Longer wait for pub­lic pa­tients

The West Australian - - NEWS - Cathy O’Leary Med­i­cal Ed­i­tor

West Aus­tralians wait on av­er­age eight months longer to see a spe­cial­ist for surgery in the pub­lic hos­pi­tal sys­tem com­pared with those who go pri­vate, new fig­ures re­veal.

The anal­y­sis by WA’s big­gest health in­surer HBF shows the big­gest de­lay is not in the time peo­ple spend on the pub­lic elec­tive surgery wait­ing list but the time it takes to be as­sessed — the so-called “wait­ing to wait” list.

The re­port draws on gov­ern­ment fig­ures and newly ob­tained pri­vate hos­pi­tal data from Ram­say Health Care, which sur­veyed 50 spe­cial­ists across WA, and St John of God Health Care, based on more than 48,000 hos­pi­tal ad­mis­sions.

It shows pa­tients on the pub­lic elec­tive surgery list wait an av­er­age of 34 days for their surgery, sim­i­lar to the time in pri­vate hospi­tals where the wait is two to four weeks from the time pa­tients are booked.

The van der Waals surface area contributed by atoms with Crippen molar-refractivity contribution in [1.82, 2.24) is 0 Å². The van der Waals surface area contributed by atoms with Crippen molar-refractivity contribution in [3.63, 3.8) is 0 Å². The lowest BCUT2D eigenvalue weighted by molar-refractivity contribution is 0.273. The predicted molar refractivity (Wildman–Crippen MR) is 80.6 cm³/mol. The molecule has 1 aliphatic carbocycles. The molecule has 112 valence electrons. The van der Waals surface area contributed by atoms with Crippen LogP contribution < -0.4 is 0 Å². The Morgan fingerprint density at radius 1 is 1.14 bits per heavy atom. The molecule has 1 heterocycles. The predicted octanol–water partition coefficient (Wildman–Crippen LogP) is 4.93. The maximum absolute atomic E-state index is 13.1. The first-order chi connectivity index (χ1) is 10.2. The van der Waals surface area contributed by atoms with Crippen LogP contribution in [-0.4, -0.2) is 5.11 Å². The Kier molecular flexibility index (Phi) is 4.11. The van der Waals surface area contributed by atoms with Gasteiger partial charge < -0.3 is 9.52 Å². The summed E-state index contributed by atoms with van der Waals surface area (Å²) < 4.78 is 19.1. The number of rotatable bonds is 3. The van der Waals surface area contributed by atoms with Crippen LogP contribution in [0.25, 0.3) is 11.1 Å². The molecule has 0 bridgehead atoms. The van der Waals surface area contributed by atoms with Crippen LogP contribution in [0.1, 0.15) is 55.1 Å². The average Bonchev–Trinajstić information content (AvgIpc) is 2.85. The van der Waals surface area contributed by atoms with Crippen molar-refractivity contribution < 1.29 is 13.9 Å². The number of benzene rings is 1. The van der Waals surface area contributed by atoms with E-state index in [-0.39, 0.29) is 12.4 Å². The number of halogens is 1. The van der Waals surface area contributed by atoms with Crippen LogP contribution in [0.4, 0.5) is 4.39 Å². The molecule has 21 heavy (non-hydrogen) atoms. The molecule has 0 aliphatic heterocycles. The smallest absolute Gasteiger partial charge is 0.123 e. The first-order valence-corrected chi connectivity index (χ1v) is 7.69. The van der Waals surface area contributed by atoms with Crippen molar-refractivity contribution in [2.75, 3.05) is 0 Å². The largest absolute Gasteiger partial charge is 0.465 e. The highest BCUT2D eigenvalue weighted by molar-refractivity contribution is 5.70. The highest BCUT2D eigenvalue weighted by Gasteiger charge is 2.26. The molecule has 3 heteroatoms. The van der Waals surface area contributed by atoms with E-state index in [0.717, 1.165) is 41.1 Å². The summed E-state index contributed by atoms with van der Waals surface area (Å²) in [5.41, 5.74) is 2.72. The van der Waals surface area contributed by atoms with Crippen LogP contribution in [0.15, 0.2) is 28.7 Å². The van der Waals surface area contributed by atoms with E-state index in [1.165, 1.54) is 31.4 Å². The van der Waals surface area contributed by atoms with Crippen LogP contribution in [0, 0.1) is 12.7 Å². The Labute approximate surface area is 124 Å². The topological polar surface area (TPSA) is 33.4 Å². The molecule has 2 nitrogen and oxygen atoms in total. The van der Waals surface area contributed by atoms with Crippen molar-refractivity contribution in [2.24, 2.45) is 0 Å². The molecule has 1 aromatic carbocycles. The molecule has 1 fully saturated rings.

But while pri­vate pa­tients wait only two to three weeks from the date of their re­fer­ral to see a spe­cial­ist, pub­lic pa­tients wait on av­er­age al­most nine months.

At the end of last year, al­most 80,000 peo­ple were wait­ing for their first ap­point­ment with a spe­cial­ist in pub­lic hospi­tals.

HBF said it was the first pic­ture of to­tal wait­ing times — from the time pa­tients first see their GP about a com­plaint to the time they have their op­er­a­tion.

Chief ex­ec­u­tive John Van Der Wie­len said WA’s pub­lic health sys­tem’s emer­gency ser­vices worked well and its in­fra­struc­ture was world-class.

“While it’s no se­cret the main ad­van­tage of pri­vate health care is the abil­ity to choose a sur­geon and to see them rel­a­tively quickly, cur­rent re­port­ing makes it un­clear just how much more quickly,” he said.

As more peo­ple dropped their pri­vate cover be­cause they could not af­ford it, greater pres­sure was put on the pub­lic sys­tem, Mr Van Der Wie­len said.

Health Min­is­ter Roger Cook said the wait times for out­pa­tient ap­point­ments used by HBF re­lated only to the me­dian, across se­lect clin­ics and hospi­tals.

Mr Cook said the pri­vate sys­tem did not pro­vide the range and com­plex­ity of ser­vices de­liv­ered by the pub­lic sys­tem, such as emer­gency care.

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